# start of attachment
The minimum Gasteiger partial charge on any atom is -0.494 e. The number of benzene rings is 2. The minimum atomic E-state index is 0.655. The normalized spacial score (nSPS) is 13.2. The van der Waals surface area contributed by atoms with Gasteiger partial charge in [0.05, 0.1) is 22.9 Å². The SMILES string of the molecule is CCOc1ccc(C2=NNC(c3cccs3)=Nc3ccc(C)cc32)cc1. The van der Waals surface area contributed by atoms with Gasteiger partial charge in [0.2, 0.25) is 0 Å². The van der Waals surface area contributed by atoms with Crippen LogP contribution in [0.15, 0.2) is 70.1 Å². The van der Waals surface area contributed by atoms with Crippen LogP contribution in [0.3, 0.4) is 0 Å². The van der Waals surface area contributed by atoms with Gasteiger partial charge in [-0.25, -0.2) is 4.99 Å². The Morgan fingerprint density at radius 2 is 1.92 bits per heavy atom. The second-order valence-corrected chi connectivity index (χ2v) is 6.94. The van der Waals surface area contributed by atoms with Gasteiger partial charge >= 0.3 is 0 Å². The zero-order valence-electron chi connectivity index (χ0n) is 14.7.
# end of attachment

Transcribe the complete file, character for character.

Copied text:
The minimum Gasteiger partial charge on any atom is -0.494 e. The number of benzene rings is 2. The minimum atomic E-state index is 0.655. The normalized spacial score (nSPS) is 13.2. The van der Waals surface area contributed by atoms with Gasteiger partial charge in [0.05, 0.1) is 22.9 Å². The SMILES string of the molecule is CCOc1ccc(C2=NNC(c3cccs3)=Nc3ccc(C)cc32)cc1. The van der Waals surface area contributed by atoms with Gasteiger partial charge in [0.2, 0.25) is 0 Å². The van der Waals surface area contributed by atoms with Crippen LogP contribution in [0.15, 0.2) is 70.1 Å². The van der Waals surface area contributed by atoms with Crippen LogP contribution in [0.3, 0.4) is 0 Å². The van der Waals surface area contributed by atoms with Gasteiger partial charge in [-0.25, -0.2) is 4.99 Å². The Morgan fingerprint density at radius 2 is 1.92 bits per heavy atom. The second-order valence-corrected chi connectivity index (χ2v) is 6.94. The van der Waals surface area contributed by atoms with Gasteiger partial charge >= 0.3 is 0 Å². The zero-order valence-electron chi connectivity index (χ0n) is 14.7.